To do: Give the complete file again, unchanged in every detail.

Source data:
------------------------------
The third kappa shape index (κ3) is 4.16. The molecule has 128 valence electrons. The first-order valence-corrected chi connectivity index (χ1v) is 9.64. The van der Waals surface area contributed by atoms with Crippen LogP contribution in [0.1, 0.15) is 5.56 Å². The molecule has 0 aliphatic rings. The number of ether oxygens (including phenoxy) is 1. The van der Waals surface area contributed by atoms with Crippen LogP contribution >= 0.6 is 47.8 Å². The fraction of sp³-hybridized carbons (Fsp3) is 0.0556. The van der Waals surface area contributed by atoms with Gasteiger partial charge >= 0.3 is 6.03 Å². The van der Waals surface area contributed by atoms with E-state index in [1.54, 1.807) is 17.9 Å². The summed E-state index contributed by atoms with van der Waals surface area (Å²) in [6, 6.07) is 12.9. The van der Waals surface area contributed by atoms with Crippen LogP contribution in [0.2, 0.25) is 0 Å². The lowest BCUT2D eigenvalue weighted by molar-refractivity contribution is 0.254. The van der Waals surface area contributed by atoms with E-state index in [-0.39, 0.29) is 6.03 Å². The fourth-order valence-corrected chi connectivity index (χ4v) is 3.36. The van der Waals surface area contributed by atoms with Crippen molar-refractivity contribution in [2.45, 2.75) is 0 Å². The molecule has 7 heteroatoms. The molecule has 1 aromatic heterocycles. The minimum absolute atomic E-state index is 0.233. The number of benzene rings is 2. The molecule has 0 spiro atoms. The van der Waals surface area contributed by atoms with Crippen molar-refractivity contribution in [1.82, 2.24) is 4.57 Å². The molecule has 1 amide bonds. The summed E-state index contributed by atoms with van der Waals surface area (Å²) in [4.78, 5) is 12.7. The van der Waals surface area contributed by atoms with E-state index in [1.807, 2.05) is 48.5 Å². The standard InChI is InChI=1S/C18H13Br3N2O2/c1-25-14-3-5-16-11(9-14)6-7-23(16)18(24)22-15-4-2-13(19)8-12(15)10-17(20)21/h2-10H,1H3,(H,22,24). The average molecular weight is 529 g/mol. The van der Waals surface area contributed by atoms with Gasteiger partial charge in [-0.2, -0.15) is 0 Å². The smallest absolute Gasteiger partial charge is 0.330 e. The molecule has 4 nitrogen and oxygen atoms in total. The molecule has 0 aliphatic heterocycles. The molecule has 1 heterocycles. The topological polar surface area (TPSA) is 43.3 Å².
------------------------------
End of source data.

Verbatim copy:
The third kappa shape index (κ3) is 4.16. The molecule has 128 valence electrons. The first-order valence-corrected chi connectivity index (χ1v) is 9.64. The van der Waals surface area contributed by atoms with Crippen LogP contribution in [0.1, 0.15) is 5.56 Å². The molecule has 0 aliphatic rings. The number of ether oxygens (including phenoxy) is 1. The van der Waals surface area contributed by atoms with Crippen LogP contribution >= 0.6 is 47.8 Å². The fraction of sp³-hybridized carbons (Fsp3) is 0.0556. The van der Waals surface area contributed by atoms with Gasteiger partial charge >= 0.3 is 6.03 Å². The van der Waals surface area contributed by atoms with E-state index in [1.54, 1.807) is 17.9 Å². The summed E-state index contributed by atoms with van der Waals surface area (Å²) in [6, 6.07) is 12.9. The van der Waals surface area contributed by atoms with Crippen LogP contribution in [0.2, 0.25) is 0 Å². The lowest BCUT2D eigenvalue weighted by molar-refractivity contribution is 0.254. The van der Waals surface area contributed by atoms with E-state index in [-0.39, 0.29) is 6.03 Å². The fourth-order valence-corrected chi connectivity index (χ4v) is 3.36. The van der Waals surface area contributed by atoms with Crippen molar-refractivity contribution in [2.45, 2.75) is 0 Å². The molecule has 7 heteroatoms. The molecule has 1 aromatic heterocycles. The minimum absolute atomic E-state index is 0.233. The number of benzene rings is 2. The molecule has 0 spiro atoms. The van der Waals surface area contributed by atoms with Crippen molar-refractivity contribution in [1.82, 2.24) is 4.57 Å². The molecule has 1 amide bonds. The summed E-state index contributed by atoms with van der Waals surface area (Å²) in [4.78, 5) is 12.7. The van der Waals surface area contributed by atoms with E-state index in [1.807, 2.05) is 48.5 Å². The standard InChI is InChI=1S/C18H13Br3N2O2/c1-25-14-3-5-16-11(9-14)6-7-23(16)18(24)22-15-4-2-13(19)8-12(15)10-17(20)21/h2-10H,1H3,(H,22,24). The average molecular weight is 529 g/mol. The van der Waals surface area contributed by atoms with Gasteiger partial charge in [-0.2, -0.15) is 0 Å². The smallest absolute Gasteiger partial charge is 0.330 e. The molecule has 4 nitrogen and oxygen atoms in total. The molecule has 0 aliphatic heterocycles. The molecule has 1 heterocycles. The topological polar surface area (TPSA) is 43.3 Å².